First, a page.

Whilst we were in awe at the astonishing support, reality quickly hit home that our campaign was quickly transforming into something far greater than anyone had ever envisaged. Being a student-run campaign, we did not have the resources, or time, to keep up with the sky-rocketing support. Luckily, despite common belief, there is little shortage of young Leavers, so we started to decentralise our campaign to voluntary university coordinators who would more effectively take our positive Brexit message onto campuses across the UK.

Our message is simple: we, as young Leavers, are tired of the narrative that all young people support remaining locked into the EU. An economic union with youth unemployment rates as high as 43.3% is no place for a bold and ambitious economy like the UK; the idea that young people would be better off within the EU is just an absurdity.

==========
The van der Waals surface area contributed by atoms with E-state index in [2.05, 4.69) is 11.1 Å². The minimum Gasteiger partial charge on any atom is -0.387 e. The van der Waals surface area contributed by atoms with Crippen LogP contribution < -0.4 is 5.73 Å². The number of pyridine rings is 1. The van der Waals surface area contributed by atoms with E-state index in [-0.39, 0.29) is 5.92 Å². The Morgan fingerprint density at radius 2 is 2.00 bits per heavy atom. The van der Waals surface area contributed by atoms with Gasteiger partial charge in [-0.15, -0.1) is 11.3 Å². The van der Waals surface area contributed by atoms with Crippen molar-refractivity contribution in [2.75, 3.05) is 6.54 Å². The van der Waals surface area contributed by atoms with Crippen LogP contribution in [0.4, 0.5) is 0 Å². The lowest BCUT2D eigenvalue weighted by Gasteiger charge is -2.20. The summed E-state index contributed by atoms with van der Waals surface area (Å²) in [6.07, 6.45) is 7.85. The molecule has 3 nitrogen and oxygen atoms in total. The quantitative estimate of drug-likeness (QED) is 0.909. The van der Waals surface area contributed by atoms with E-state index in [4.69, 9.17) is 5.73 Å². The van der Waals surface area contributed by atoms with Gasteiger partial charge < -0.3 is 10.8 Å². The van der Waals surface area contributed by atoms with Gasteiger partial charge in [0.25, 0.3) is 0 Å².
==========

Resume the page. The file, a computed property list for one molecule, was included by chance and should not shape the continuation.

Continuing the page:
Our slogan “standing up for our global future” perfectly captures the motivation behind our campaign. We believe that the UK should be a truly international and outward-looking country after Brexit, not a country that has turned its back on our allies and simply sets its sights no further than the outer borders of Europe.

Despite much support, our campaign has not gone without criticism. The most common being that we are “late to the party”. I profoundly disagree; whilst we are set to leave the EU on 29th March, nothing is certain in politics anymore. Furthermore, whilst Students For Brexit has an important campaigning function until Brexit, I do not believe that the debates around Brexit will just cease on the day that we eventually leave.